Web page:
Nitrogen Pollution Monitoring

Nitrogen Pollution Monitoring

Tropical coastal ecosystems are among the most biodiverse areas on the planet. They are also on the front lines of the consequences of human activity. That is why, as human populations grow, it is becoming increasingly important to manage the impacts of runoff and wastewater that flow into the sea.

“Tropical coastal ecosystems, such as coral reefs, are oligotrophic, which means they are located in nutrient-poor waters and have thus adapted to these conditions,” said Madeline Berger, a researcher at UC Santa Barbara’s National Center for Ecological Analysis & Synthesis (NCEAS). “An increased influx of nutrients can thus disrupt ecosystem functioning.”

Berger and her colleagues address the issue of nutrient pollution in coastal Central America in a paper published in the journal Ocean and Coastal Management. As a result, Agricultural operations are responsible for the vast majority of nitrogen pollution that enters the Mesoamerican Reef Region. The researchers believe that knowing where the pollution is coming from will help managers tailor mitigation solutions.

“Our research shows that different management strategies will need to be implemented in different watersheds to help reduce nutrient input that can have a negative impact on coral reef and seagrass health in this area,” Berger said.

The Mesoamerican Reef is the largest barrier reef in the western hemisphere, second only to Australia’s Great Barrier Reef in terms of size. It stretches for nearly 700 miles and is shared by Mexico, Belize, Guatemala, and Honduras. It is home to a variety of creatures, including hundreds of fish species, critically endangered marine turtles, mollusks, marine mammals, and shorebirds. These habitats and communities, in turn, support local fishing and tourism. On their Caribbean vacations, millions of people flock to resorts and ports in Cancun, Cozumel, Belize City, and other locations along the coast.

Our research shows that different management strategies will need to be implemented in different watersheds to help reduce nutrient input that can have a negative impact on coral reef and seagrass health in this area.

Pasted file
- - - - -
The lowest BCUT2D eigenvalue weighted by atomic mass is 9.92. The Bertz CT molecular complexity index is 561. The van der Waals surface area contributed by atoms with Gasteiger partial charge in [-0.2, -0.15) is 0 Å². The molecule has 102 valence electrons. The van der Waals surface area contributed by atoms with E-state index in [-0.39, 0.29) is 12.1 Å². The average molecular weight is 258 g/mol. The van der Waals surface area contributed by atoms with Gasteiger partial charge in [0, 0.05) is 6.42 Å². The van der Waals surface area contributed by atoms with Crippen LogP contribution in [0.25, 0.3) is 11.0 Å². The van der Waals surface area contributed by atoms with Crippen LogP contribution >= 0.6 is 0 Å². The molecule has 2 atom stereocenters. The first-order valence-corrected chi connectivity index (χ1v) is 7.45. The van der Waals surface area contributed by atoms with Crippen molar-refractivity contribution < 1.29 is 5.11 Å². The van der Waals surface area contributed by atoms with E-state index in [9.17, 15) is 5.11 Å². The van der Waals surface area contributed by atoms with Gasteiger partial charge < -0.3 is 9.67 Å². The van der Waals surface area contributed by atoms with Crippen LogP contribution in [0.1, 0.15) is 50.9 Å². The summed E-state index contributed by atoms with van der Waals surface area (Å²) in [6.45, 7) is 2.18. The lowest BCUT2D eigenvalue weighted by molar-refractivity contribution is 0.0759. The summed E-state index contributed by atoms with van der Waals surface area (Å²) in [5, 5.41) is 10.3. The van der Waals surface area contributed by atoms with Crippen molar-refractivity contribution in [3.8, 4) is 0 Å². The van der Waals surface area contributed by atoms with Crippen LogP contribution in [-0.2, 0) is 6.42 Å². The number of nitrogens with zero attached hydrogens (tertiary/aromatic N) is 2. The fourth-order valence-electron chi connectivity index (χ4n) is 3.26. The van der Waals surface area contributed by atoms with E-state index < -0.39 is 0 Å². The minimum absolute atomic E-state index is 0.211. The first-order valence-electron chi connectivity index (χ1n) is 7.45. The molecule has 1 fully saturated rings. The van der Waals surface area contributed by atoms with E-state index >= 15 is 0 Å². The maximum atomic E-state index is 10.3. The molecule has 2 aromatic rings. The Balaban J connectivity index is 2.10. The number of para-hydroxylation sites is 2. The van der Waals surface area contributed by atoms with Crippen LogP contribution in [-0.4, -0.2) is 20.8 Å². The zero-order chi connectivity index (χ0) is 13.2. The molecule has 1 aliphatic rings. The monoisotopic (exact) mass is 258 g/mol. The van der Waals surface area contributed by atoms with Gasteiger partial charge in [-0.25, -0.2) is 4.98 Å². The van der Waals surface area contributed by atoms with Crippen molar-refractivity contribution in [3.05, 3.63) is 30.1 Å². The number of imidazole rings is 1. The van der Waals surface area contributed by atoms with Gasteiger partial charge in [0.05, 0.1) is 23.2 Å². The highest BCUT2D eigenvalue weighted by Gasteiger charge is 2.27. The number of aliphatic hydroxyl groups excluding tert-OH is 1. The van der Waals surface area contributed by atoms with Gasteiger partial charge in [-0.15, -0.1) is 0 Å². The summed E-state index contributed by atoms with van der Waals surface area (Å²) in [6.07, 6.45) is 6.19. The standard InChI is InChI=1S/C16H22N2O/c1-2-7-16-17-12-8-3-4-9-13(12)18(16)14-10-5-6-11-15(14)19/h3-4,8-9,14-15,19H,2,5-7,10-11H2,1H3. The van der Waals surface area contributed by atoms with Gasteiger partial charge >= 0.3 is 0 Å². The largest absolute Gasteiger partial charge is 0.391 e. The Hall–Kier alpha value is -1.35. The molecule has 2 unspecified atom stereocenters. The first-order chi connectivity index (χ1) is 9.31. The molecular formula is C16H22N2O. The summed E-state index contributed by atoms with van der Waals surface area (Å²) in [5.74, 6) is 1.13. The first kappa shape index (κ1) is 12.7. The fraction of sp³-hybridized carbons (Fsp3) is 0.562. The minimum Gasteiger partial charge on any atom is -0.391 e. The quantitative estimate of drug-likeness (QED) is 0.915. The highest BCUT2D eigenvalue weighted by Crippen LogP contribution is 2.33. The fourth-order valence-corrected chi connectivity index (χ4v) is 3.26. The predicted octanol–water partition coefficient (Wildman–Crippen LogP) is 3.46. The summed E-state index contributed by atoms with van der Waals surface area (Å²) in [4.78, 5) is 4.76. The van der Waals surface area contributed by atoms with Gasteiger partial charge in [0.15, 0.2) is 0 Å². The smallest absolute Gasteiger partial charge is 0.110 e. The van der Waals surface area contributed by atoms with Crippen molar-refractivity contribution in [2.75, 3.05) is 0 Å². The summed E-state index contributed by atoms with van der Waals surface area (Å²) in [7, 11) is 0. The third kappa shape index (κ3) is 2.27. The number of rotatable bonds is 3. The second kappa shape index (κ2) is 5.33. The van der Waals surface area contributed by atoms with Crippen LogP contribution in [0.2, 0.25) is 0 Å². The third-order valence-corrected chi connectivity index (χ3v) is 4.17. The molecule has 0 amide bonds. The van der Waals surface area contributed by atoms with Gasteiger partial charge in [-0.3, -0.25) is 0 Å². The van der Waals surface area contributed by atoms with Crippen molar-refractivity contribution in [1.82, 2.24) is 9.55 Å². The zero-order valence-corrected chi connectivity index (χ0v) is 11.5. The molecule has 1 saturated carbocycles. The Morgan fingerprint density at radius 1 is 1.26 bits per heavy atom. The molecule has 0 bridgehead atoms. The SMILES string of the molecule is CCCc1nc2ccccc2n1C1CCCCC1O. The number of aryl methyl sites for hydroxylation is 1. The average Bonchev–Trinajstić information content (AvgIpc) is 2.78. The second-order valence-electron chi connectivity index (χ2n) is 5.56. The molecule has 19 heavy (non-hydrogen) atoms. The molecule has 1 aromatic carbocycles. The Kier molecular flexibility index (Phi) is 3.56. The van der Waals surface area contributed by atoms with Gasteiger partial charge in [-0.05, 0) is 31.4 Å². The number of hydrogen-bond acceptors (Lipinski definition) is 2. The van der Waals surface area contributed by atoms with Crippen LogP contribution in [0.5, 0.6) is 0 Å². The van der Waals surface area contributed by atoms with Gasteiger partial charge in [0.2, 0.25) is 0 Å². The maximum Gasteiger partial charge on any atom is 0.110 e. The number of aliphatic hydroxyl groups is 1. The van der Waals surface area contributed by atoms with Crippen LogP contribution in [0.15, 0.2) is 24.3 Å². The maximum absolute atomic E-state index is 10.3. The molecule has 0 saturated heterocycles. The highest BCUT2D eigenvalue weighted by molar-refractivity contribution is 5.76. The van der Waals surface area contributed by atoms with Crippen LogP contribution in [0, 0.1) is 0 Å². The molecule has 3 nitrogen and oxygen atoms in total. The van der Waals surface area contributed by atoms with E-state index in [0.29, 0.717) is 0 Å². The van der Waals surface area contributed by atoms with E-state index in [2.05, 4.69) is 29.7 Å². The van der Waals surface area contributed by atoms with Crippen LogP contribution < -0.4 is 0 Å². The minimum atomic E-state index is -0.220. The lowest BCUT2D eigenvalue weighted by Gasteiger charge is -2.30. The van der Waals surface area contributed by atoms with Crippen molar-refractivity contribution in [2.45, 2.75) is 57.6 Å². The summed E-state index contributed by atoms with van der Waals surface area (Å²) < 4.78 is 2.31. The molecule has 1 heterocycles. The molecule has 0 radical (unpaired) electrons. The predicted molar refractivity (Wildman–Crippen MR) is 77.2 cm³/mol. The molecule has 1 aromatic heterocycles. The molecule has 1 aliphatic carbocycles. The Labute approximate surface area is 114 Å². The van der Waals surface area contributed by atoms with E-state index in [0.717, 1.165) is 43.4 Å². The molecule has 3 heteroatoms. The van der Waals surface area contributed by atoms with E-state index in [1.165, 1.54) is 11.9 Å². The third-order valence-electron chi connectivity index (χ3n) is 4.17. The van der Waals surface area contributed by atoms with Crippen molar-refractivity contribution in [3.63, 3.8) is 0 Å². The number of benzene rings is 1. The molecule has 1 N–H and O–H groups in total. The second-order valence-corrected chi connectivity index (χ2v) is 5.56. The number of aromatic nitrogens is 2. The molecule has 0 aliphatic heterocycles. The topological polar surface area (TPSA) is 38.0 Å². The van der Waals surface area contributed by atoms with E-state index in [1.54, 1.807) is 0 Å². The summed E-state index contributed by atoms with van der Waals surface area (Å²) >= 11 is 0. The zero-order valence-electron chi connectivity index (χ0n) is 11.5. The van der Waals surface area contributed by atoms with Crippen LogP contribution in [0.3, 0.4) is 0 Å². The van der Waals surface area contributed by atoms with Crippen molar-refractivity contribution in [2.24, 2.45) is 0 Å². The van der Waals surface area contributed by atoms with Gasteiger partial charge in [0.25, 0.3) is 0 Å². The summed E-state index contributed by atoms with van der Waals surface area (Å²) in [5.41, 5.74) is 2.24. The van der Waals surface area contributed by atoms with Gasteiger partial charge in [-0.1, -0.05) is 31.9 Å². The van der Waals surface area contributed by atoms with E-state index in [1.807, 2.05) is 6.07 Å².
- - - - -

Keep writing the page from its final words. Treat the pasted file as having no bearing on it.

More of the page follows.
Madeline Berger

But the reef is also in trouble. More than half of it is in poor condition due to a variety of threats such as ocean warming, unsustainable fishing, and pollution.

“Nutrient pollution is a known threat to coral reef and seagrass,” Berger said. Too much nitrogen, a common pollutant, results in a chain of events that results in oxygen-free “dead zones,” and acidic conditions that can severely weaken or kill fish and other animals. Water quality issues are also among the main reasons for sindrom√© blanco, a pathogenic disease that leads to white lesions that spread over coral, leading to death in mere weeks. Nutrient pollution in this region, according to the researchers, “comes from four sources: agricultural production, human wastewater, atmospheric deposition, and wild animal scat,” with agriculture and human wastewater suspected of contributing the majority of the pollution.

The researchers used several models to examine the watersheds that feed into the MAR to determine how much of the pollution came from upstream agriculture or human wastewater. One was a global wastewater model that was adapted to this specific region and estimated the amount of nitrogen pollution based on population maps, protein consumption, and known human nitrogen excretion rates.

Tracking nitrogen pollution

“Because another group at NCEAS was developing a spatially explicit global model quantifying the ecological footprint of food production, we saw an opportunity to synthesize both models to compare nutrient pollution from wastewater to nutrient pollution from crop and livestock production,” Berger explained.

The researchers also modelled impacts from the millions of tourists that roam up and down the coast using hotel location data, cruise ship location data and monthly statistics reported by tourism bureaus in each country. “Basically, we were trying to figure out where tourists were pooping, which turns out to be pretty tricky,” she said.

Agriculture was found to be by far the largest contributor of nitrogen to the MAR (92%) due to fertilizer and livestock waste runoff that makes its way to the ocean via rivers and streams. The Rio Ulua in Honduras and the Rio Motagua in Guatemala were responsible for more than half of the modeled nitrogen pollution, collecting runoff from several upstream tributaries and draining into the ocean. Meanwhile, 90% of the modeled nitrogen pollution was attributed to 20 watersheds (out of 430), 11 of which are in Guatemala or Honduras. Nitrogen pollution from watershed plumes was estimated to have affected 80% of coral reefs and 68% of seagrass beds.

The findings demonstrate the complexities of the pollution problem; even land use changes and agricultural expansion far inland can have an impact on marine ecosystems, according to Berger. Furthermore, the researchers discovered that high biodiversity habitats were more vulnerable to plumes emanating from smaller, coastal watersheds. And, while tourism accounted for a very small proportion of total pollution, the watersheds that contributed the most pollution also had a high number of tourists or were located near those that did.

“The exercise also raised questions about how tourists, or tourist demand, has larger impacts than just the physical presence of more people, such as increased building or expanding agriculture, which can also exacerbate pollution input,” Berger said. The researchers hope that a granular approach to tracking the origins and paths of nitrogen and other nutrient runoff, as well as their impacts, will eventually allow coastal managers to develop the sophisticated action plans required to mitigate pollution in some of the world’s most biodiverse coastal regions.